The UK government and BoE is in trouble. The growth is lumpy, and the government is hoping that the -0.5% Q4 result was due to the snow (I liked the snow! Few more years like this, and Brits may finally start to recognize that there’s something to having some insulation in the house… )
At the same time, the inflation is high. Not sky-high, but uncomfortably high. It’s been over the official target for 23 months now, and Mr. King probably now has a template for the letter he has to send every quarter or so.
Yet, rates are still in the ZIRP territory, to offset the financial tightening (a.k.a cuts) and make sure the millions of Brits who believed that property prices can go only up don’t go down (the drain).
The problem is, that with the high inflation (and especially the price increases in energy, food and similar, which makes for a significant part of spending – more so for the poorer) and stagnant wages, the spending power is being eroded faster than the ZIRP policy can help. After all, the interest cost of a mortgage is a fixed cost in your budget – but the inflation is a compounding cost (I’ve done some numbers on it, and it can look pretty bad. Maybe material for some future post).
Rising the rates shoots mortgage owners (and then banks, and then small businesses, etc. etc.). Not rising it shoots BoE credibility, and more importantly, all households that don’t manage to get a rise. More slowly, but result is the same.
Damned if you do, damned if you don’t. Quandary if I ever saw one.
Yet there’s something that can help all the parties. It’s actually pretty simple. It’s Keynesian (for purists – not really Keynesian, but Keynesian in how the word is mostly interpereted now) and austere at the same time (depending on your definition of time). It lets you to have your cake, and eat your cake.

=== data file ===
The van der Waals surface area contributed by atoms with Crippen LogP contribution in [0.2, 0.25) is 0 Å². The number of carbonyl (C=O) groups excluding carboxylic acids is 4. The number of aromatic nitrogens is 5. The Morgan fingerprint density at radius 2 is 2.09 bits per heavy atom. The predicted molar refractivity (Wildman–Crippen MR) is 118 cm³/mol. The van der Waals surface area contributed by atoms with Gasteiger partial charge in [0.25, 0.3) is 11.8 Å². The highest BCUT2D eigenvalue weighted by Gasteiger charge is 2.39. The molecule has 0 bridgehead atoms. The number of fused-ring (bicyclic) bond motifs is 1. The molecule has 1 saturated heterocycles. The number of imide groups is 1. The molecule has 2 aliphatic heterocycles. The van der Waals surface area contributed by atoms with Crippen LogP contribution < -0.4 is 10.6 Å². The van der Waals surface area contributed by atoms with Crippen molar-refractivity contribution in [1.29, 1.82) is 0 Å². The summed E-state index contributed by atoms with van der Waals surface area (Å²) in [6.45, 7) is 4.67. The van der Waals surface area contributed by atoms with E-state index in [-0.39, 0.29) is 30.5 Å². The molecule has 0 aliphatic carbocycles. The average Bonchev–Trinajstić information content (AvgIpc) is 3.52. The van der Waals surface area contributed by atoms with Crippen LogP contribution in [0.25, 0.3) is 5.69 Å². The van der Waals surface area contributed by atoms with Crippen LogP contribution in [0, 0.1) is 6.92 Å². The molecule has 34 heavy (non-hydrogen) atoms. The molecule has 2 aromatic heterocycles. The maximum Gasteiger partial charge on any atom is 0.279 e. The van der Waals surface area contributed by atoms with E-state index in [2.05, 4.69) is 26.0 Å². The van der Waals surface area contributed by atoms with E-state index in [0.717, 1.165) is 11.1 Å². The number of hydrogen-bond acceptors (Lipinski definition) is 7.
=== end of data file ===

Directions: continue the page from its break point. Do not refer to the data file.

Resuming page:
Hard to believe? Here it is.
First, the good old Keynesian part. Govt should invest heavily. Especially into the infrastructure, which I doubt has seen much investment since the Germans made Brits to do it wholesale. That could keep the construction industry going for a bit, and may even help the other businesses in the UK (note: don’t shovel money into PFIs though, nor indiscriminately spend them on civil services. That would be just a re-run of a bad late-90s movie).
Where’s the austerity I hear you crying? Surely, that is pure unadulterated Keynesianism leading to increased deficit, higher interest rates cost and all that!
So here’s the second part of my proposal.
At the same time, the government legislates that the UK debt issuance will massively switch to inflation-linkers, starting say in five years time. Let’s say (finger in the air numbers warning), that they will increase it by 10% every five years from now until it hits 50% of all the debt (replacing retiring fixed-rate debt with linkers). SALE! Preferential terms to the holders of freshly minted, relatively low-interest fixed coupon instruments issued to finance the infrastructure, and that will automatically switch to linkers 5 years from now!
Talk about tying your own hands! This would surely persuade even the most ardent bond vigilante that the government will care about inflation in not so far future. And if not, well, you have a linker, so it’s not your problem anymore, is it? Pension companies would love this, as they consistently struggle with sourcing enough inflation to pay their liabilities. So it even helps pensioners.
So, eat your cake today, and you still may have one in the future to give to somene else – if you promise to build a bakery.